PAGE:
ZEEF offers curator-based alternatives to traditional search engines

zeef-screenWhile Google’s algorithm has proven to be quite popular, some people may yearn for a more-personal touch and that is a gap that Netherlands-based ZEEF aims to fill. Launched in October 2013, ZEEF allows curators (which number 4,000 at this point, I am told) to create lists to help information-seekers find useful links on a particular topic and avoid wading through irrelevant hits.

ZEEF does not truly replace traditional services, but it would be quite useful if you are looking to avoid useless results. For example, if you are searching for a particular city or topic, doing a Google search will probably deliver what you are seeking, but you might have to wade through a number of unhelpful links to find all the relevant information.

On ZEEF, you simply type in a city (San Francisco, for example) and you are presented with a page full of curated lists naming attractions, restaurants, and other relevant topics. Quite simple, but it works. And it is not lists provided by faceless, anonymous people, either, as the curators who provide their expertise are able to create personal pages and list their various social-media accounts and contact information. One of the main issues that I found is that the service is still in its infancy and will only provide information for many topics when curators decide to add it. A search for my home state of Illinois, for example, was fruitless and I would end up at Google if I needed to find something. Still, for those searching for, or even hoping to contribute to, a simple alternative to the traditional players, ZEEF is worth a look.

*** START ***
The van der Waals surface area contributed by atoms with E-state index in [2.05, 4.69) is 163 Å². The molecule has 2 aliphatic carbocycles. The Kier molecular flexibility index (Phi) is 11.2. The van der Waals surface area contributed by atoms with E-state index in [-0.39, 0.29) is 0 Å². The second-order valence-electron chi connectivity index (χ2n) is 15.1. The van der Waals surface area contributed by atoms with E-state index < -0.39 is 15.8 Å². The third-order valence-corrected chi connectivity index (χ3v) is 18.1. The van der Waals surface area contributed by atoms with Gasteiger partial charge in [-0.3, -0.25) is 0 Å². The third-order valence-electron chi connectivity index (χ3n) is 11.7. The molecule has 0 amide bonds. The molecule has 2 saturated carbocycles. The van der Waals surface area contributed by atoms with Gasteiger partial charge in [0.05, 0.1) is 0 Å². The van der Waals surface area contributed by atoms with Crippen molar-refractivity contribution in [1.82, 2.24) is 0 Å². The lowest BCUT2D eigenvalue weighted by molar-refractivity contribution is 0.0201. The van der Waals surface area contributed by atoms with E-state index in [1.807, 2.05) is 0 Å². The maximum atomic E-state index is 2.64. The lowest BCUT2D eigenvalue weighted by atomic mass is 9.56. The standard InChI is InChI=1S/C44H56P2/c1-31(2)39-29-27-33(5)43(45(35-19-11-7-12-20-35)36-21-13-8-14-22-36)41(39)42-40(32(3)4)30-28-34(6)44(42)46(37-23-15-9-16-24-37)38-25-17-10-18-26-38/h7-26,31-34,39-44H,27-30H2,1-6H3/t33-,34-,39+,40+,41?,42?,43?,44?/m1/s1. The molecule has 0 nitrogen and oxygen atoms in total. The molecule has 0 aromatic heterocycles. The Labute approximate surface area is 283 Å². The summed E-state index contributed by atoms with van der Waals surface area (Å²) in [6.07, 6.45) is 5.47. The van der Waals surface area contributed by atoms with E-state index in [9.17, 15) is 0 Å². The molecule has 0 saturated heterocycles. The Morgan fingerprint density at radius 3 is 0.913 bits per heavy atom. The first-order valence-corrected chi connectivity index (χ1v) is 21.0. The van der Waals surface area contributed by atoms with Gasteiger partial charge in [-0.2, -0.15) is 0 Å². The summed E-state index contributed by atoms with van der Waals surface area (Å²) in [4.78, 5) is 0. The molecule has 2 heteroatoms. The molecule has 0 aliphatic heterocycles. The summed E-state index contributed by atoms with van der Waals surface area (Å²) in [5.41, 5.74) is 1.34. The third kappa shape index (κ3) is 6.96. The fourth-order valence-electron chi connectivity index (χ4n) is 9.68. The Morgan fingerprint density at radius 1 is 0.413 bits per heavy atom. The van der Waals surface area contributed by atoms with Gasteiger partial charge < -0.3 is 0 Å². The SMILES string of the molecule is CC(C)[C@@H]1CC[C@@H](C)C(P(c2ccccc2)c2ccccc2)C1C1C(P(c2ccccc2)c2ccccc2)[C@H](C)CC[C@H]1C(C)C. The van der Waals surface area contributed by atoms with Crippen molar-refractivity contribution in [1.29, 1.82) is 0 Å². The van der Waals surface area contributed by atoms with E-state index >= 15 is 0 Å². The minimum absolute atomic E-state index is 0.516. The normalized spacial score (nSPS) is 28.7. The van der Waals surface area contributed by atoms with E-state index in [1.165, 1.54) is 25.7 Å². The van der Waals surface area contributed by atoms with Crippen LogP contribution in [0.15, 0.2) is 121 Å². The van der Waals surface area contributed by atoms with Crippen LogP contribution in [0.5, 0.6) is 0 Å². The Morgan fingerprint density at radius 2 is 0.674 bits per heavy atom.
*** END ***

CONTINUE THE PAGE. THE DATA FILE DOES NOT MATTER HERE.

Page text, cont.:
Just this week, ZEEF announced that they have raised $1.55 million in a Series A round from Arthur Kosten and other private backers. Although they are not revealing their new backers (except Josten), the company would say that the angels who participated in this round are experienced in online marketing and that some of them helped to develop Booking.com. With their new financial backing, the company announced that they would continue to improve the overall platform and to add features like mobile and location-based search. They are also planning to open an office in New York City in order to establish a stronger foothold in the American market.

ZEEF argues that its service stands apart from traditional search engines by not only offering curated results, but also by allowing other sites to include ZEEF listings through an external widget.

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